All data were expressed as mean ± standard error. To test for statistical significance, an unpaired two-sided Student’s t-test was applied.

Results

Long-term reconstitution of the sarcogylcan complex in the heart of δ-sarcoglycan knockout mice after intravenous injection of a transcriptionally targeted AAV-9 vector

We generated AAV-9 vectors containing the Sgcd cDNA under transcriptional control of the CMV-MLC promoter (AAV9-Sgcd). A total 2 × 1011 genomic particles, a dose which was previously shown to transduce the majority of cardiomyocytes,8 were intravenously injected into the tail vein of adult δ-sarcoglycan-deficient mice. Six months after Sgcd gene transfer mice were sacrificed. Immunostaining of cardiac sections with a δ-sarcoglycan antibody localized a highly efficient δ-sarcoglycan expression within the sarcolemma of heart, but not skeletal muscle (Figure 1A). Patterns of δ-sarcoglycan expression were indistinguishable from heart sections of age-matched wild-type animals (Figure 1A). Counting cells positive for δ-sarcoglycan in representative sections revealed a transduction efficiency of 92 ± 5%. No δ-sarcoglycan signal could be detected in Sgcd-deficient mice control-injected with AAV9-EGFP.

Figure 1

Efficient reconstitution of the sarcoglycan complex in the heart 6 months after intravenous injection of AAV9-Sgcd in adult δ-sarcoglycan-deficient mice. (A) Immunofluorescent staining for δ-sarcoglycan. Expression of murine δ-sarcoglycan could be detected in sections of heart, but not quadriceps femoris muscle after the injection of AAV9-Sgcd (n = 9). No signal was observed neither in heart nor in skeletal muscle of AAV9-EGFP control-injected δ-sarcoglycan-deficient mice (n = 7). Sections of untreated δ-sarcoglycan-deficient and wild-type mice are shown as controls. (B) Immunofluorescent staining of cardiac sections for α-sarcoglycan. Highly efficient cardiac gene transfer of Sgcd after the treatment with AAV9-Sgcd was paralleled by an almost complete expression of α-sarcoglycan. α-Sarcoglycan staining is absent in Sgcd-deficient mice without gene transfer or after control transduction with AAV9-EGFP. Bar: 50 µm.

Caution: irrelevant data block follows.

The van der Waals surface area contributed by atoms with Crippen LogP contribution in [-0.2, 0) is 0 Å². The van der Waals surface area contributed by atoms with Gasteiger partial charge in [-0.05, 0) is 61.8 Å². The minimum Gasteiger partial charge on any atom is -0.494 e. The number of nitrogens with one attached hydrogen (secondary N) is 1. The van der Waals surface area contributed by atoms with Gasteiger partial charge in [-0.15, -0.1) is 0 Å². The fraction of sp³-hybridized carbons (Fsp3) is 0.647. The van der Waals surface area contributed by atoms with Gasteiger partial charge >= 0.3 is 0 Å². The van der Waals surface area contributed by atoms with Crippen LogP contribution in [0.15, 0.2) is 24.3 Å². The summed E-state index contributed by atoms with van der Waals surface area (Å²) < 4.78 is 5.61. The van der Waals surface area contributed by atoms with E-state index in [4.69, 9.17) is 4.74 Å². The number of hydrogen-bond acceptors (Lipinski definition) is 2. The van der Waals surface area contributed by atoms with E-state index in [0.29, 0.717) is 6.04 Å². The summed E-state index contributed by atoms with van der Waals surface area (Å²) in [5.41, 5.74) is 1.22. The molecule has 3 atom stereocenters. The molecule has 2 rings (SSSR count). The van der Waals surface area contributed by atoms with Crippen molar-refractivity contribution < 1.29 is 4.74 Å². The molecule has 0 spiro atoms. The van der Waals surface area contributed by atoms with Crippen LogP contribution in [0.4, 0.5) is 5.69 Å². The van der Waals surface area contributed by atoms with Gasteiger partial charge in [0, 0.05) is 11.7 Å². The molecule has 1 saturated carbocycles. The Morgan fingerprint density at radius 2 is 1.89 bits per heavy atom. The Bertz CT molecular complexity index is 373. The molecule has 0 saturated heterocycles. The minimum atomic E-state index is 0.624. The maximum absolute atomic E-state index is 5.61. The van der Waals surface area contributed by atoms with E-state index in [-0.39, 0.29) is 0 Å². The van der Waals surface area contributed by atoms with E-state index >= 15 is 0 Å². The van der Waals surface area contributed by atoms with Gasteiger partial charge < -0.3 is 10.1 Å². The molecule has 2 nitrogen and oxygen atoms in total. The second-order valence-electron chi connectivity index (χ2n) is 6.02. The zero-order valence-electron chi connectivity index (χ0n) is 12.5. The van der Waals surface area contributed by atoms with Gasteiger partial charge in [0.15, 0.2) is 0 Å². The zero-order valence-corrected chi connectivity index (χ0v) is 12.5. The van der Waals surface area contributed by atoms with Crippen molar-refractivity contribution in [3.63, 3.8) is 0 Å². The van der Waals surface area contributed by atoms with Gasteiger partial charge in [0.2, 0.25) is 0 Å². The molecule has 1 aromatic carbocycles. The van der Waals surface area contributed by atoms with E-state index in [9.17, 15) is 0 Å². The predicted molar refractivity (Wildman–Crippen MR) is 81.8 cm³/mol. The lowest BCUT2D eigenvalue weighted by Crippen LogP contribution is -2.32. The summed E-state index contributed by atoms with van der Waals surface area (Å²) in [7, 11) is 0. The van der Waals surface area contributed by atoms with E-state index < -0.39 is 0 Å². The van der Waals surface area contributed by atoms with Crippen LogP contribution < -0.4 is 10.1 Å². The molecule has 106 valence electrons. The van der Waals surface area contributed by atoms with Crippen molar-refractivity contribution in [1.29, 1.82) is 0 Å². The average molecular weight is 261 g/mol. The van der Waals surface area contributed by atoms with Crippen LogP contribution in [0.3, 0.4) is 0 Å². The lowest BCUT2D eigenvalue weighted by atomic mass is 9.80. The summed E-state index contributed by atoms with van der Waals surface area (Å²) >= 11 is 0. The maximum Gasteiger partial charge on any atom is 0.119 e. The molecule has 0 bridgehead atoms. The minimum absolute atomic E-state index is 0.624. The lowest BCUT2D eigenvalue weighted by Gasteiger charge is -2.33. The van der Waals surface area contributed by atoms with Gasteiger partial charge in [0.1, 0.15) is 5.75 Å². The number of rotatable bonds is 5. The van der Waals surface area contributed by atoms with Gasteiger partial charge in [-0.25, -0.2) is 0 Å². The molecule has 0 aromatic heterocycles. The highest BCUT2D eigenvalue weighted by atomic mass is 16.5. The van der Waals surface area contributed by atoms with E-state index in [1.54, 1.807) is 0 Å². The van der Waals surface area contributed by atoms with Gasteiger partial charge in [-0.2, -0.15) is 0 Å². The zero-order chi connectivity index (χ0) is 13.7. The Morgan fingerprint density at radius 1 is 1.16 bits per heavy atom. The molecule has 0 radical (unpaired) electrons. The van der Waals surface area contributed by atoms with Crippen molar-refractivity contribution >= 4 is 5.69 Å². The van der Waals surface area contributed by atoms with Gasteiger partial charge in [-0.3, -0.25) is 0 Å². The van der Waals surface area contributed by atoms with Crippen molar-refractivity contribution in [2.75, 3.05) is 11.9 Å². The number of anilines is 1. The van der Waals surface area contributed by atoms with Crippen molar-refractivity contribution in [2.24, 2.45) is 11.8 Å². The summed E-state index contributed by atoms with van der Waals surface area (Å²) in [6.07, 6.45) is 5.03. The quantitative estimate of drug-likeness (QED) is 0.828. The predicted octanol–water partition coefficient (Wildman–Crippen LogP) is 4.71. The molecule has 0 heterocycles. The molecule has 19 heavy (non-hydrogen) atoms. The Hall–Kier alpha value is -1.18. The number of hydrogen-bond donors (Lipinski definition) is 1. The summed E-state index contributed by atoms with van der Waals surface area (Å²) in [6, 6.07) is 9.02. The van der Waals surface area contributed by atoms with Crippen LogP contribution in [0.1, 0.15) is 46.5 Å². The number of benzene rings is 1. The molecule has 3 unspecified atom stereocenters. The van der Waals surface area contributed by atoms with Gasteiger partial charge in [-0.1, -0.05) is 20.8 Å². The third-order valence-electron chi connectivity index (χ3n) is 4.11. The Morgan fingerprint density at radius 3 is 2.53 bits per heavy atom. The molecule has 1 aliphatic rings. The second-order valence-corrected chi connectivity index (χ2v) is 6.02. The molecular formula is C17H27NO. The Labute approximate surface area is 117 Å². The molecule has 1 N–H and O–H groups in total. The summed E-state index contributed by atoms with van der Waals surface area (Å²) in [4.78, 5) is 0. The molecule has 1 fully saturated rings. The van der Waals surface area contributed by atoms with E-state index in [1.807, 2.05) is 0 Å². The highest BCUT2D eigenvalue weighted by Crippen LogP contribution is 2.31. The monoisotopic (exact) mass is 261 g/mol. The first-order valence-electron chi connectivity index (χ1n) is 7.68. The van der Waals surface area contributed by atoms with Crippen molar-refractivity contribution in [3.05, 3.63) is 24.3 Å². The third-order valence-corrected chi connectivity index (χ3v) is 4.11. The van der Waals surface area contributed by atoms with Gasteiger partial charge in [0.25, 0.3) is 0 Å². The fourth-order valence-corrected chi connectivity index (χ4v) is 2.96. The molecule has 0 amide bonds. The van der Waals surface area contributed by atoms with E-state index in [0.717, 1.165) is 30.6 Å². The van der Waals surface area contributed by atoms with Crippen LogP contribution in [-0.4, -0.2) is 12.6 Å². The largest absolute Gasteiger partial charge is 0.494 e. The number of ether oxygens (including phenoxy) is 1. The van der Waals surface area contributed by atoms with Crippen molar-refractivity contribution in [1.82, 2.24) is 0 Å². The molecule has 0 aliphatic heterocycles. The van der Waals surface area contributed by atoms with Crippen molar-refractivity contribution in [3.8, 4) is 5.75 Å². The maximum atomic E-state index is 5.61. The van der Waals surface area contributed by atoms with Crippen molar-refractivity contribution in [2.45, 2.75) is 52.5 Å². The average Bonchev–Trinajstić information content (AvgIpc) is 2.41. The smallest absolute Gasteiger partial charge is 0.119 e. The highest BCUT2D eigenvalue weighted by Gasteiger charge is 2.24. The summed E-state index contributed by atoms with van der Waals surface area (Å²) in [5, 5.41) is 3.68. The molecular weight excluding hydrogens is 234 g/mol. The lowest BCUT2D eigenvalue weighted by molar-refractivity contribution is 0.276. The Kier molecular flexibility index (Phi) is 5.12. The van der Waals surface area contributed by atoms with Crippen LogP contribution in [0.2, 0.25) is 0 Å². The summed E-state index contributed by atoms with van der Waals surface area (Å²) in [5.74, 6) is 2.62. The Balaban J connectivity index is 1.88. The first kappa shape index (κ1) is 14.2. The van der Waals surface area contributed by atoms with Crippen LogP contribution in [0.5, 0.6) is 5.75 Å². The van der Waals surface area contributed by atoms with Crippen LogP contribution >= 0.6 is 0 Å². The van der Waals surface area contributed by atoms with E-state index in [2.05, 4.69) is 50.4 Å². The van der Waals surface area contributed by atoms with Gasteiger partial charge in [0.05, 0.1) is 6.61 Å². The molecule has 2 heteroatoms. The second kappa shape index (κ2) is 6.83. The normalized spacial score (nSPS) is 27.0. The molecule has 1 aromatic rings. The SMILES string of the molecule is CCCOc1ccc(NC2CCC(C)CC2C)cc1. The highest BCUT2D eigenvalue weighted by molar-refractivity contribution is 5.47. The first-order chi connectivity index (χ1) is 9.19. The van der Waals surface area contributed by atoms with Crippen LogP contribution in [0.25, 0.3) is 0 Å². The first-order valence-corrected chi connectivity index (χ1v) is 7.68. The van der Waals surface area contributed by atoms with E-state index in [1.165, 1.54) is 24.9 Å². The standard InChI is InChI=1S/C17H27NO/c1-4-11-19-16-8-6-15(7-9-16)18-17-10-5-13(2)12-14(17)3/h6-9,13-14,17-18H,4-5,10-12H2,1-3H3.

Figure 1

Efficient reconstitution of the sarcoglycan complex in the heart 6 months after intravenous injection of AAV9-Sgcd in adult δ-sarcoglycan-deficient mice. (A) Immunofluorescent staining for δ-sarcoglycan. Expression of murine δ-sarcoglycan could be detected in sections of heart, but not quadriceps femoris muscle after the injection of AAV9-Sgcd (n = 9). No signal was observed neither in heart nor in skeletal muscle of AAV9-EGFP control-injected δ-sarcoglycan-deficient mice (n = 7). Sections of untreated δ-sarcoglycan-deficient and wild-type mice are shown as controls. (B) Immunofluorescent staining of cardiac sections for α-sarcoglycan. Highly efficient cardiac gene transfer of Sgcd after the treatment with AAV9-Sgcd was paralleled by an almost complete expression of α-sarcoglycan. α-Sarcoglycan staining is absent in Sgcd-deficient mice without gene transfer or after control transduction with AAV9-EGFP. Bar: 50 µm.

Similar to patients with a primary deficiency30 absence of δ-sarcoglycan results in a loss of the other sarcoglycans (α-, β-, and γ-sarcoglycan) due to impaired assembly in the endoplasmic reticulum and trafficking to the sarcoplasmic membrane in an in vitro model.31 Thus, we examined whether expression of Sgcd also restored the secondary deficiency of α-sarcoglycan. Corresponding to the δ-sarcoglycan protein, we could also detect α-sarcoglycan in the plasma membrane of cardiomyocytes after systemic delivery of AAV9-Sgcd in Sgcd knockout mice (Figure 1B). These results suggest that transcriptionally targeted AAV-9 vectors are able to long-term reconstitute the sarcoglycan complex in heart, but not skeletal muscle.

Prevention of pathological changes in the heart upon systemic delivery of AAV9-Sgcd

We further investigated whether long-term Sgcd expression could result in a therapeutic effect on pathological changes in the myocardium. H&E staining of cardiac sections of untreated and AAV9-EGFP control-treated Sgcd knockout mice showed signs of cardiomyopathy such as pronounced fibrosis, cell degeneration, and necrosis, as described before (Figure 2).19,20 In contrast, AAV9-mediated Sgcd gene transfer prevented pathological muscle fibre degeneration and fibrosis in all mice (n = 9) (Figure 2). Furthermore, heart muscle morphology of AAV9-Sgcd-treated Sgcd-deficient mice was indistinguishable from that of age-matched wild-type mice. Finally, no lymphocyte infiltration was observed in cardiac sections of AAV9-Sgcd and control-transduced mice, supporting the notion that targeted cardiac gene transfer using AAV-9 vectors does not elicit an immune response.

Figure 2

Correction of the histological alterations in cardiac, but not skeletal muscle 6 months after AAV9-Sgcd transfer. Representative haematoxylin and eosin staining of heart and quadriceps femoris muscle sections of Sgcd knockout mice without gene transfer, after the injection of AAV9-Sgcd or AAV9-EGFP. Wild-type mice are shown for control. Bar: 50 µm.

Figure 2

Correction of the histological alterations in cardiac, but not skeletal muscle 6 months after AAV9-Sgcd transfer. Representative haematoxylin and eosin staining of heart and quadriceps femoris muscle sections of Sgcd knockout mice without gene transfer, after the injection of AAV9-Sgcd or AAV9-EGFP. Wild-type mice are shown for control. Bar: 50 µm.